The first challenge is that the app only applies to those with a mobile phone that is BLE capable. For the app to be successful it needs to be downloaded by at least 60% of the population. Reportedly Australia and Singapore have failed to reach this magic number., typically these countries have great success with apps.
User Adoption of any app comes down to necessity and stickability which results in a sense of I can’t live without it. The challenge when delivering apps at pace is balancing functionality over quality. Overriding this would be the consideration of Minimal Viable Product (MVP) – what the app must do (contact trace) – over what the app should or could do (provide information). This is important as users may download the app today as COVID19 is a clear and present danger, but may simply delete the app in following weeks as the sense of the new normal becomes a reality - where the risk is perceived to have gone resulting in the app no longer serving its perceived purpose as the population drop it from use.
The app however will be a roaring success or flop on a simple element of trust and understanding. In simple terms where is my data, what do you hold and who has access to it? The government and NHSX have been very open with their approach and open to scrutiny and debate over the app from an early stage. It is reported that US Silicon Valley has been involved in the development of the “data store” for the app and significant concerns have been raised in relation to mission creep and using such an app could result in managing social movements or other purposes the app was not intended for. A significant challenge to the UKs approach is that NHSX decided to opt for a centralised model over that favoured by Apple and Google of keeping data local on the device. Centralisation of the data means it cannot be deleted and although anonymous at point there must and has to be a means within the app of linking it to NHS records in order to correlate a user reporting symptoms, being tested and being reported as positive and contacting those who the user has been in contact with. The data stored centrally therefore falls within the restrictions of storing personal sensitive data under GDPR regulations.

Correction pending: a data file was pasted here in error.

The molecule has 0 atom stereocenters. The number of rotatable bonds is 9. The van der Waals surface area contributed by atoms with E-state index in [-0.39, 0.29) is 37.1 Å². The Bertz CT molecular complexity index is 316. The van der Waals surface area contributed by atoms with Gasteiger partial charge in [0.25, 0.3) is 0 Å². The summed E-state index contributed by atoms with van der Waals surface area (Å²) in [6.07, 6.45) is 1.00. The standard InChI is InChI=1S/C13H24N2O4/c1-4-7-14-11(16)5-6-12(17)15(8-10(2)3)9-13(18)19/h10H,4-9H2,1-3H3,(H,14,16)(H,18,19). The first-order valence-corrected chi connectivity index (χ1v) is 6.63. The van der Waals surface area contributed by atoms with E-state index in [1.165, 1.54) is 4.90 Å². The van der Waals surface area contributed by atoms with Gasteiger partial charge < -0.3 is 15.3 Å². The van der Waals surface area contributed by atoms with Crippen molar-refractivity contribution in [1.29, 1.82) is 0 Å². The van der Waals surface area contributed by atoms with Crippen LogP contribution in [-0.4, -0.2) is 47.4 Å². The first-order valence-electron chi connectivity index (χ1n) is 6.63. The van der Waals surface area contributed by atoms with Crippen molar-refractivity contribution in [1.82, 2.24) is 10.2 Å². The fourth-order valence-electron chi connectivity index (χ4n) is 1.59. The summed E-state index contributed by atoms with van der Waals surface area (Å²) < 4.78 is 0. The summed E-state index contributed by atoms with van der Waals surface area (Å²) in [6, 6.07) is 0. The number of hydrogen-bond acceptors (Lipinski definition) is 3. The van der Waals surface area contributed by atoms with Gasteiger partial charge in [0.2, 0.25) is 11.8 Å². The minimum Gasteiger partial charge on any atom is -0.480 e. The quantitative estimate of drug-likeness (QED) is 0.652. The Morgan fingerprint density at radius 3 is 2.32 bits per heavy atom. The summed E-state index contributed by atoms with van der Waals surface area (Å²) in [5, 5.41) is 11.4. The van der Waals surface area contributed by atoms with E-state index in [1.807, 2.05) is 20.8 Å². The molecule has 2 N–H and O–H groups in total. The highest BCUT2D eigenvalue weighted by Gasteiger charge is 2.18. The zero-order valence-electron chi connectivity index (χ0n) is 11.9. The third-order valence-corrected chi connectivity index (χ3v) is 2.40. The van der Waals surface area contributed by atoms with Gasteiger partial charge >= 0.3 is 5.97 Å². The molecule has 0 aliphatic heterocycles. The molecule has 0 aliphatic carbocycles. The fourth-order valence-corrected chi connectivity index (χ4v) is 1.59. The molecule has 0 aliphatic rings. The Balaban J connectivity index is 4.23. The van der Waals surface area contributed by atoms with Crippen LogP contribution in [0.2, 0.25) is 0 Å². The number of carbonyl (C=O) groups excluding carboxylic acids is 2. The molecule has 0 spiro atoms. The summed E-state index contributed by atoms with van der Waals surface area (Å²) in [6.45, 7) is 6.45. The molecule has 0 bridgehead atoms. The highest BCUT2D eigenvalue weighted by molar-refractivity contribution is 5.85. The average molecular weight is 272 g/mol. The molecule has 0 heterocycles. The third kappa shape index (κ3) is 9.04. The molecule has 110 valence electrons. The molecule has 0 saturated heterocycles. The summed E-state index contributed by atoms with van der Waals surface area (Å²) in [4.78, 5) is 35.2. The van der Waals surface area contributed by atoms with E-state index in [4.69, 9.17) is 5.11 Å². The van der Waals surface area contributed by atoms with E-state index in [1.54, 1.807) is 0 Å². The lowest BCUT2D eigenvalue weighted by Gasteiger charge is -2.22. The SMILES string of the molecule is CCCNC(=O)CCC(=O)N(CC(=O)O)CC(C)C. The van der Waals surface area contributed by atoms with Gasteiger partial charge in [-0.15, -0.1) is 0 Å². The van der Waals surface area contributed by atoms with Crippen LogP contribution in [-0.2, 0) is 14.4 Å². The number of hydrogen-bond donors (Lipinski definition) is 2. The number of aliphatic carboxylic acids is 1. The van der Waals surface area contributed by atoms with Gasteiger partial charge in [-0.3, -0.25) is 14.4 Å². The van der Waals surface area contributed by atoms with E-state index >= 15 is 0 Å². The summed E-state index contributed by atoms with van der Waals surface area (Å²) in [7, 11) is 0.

How Can We Make it a Success?
Moving beyond MVP the app needs to have purpose to ensure it isn’t deleted. The opportunity, no matter how many downloads, to provide information and support in relation to COVID19, helping with social distancing guidance and highlighting people to the possible risks based on rates of infection within areas. For example, if I was travelling to London what is the practice and guidance for being on a train, are there pockets of high infection and should I be wearing a face mask?
We have seen during this crisis the ability for the nation to come together and collectively support and manage in lockdown. Our response to the app needs to one that is done together and enables us all to feel safe, that we can use it with trust and that we encourage others to download it too. After all it will be down to us to decide individually and collectively whether the app works.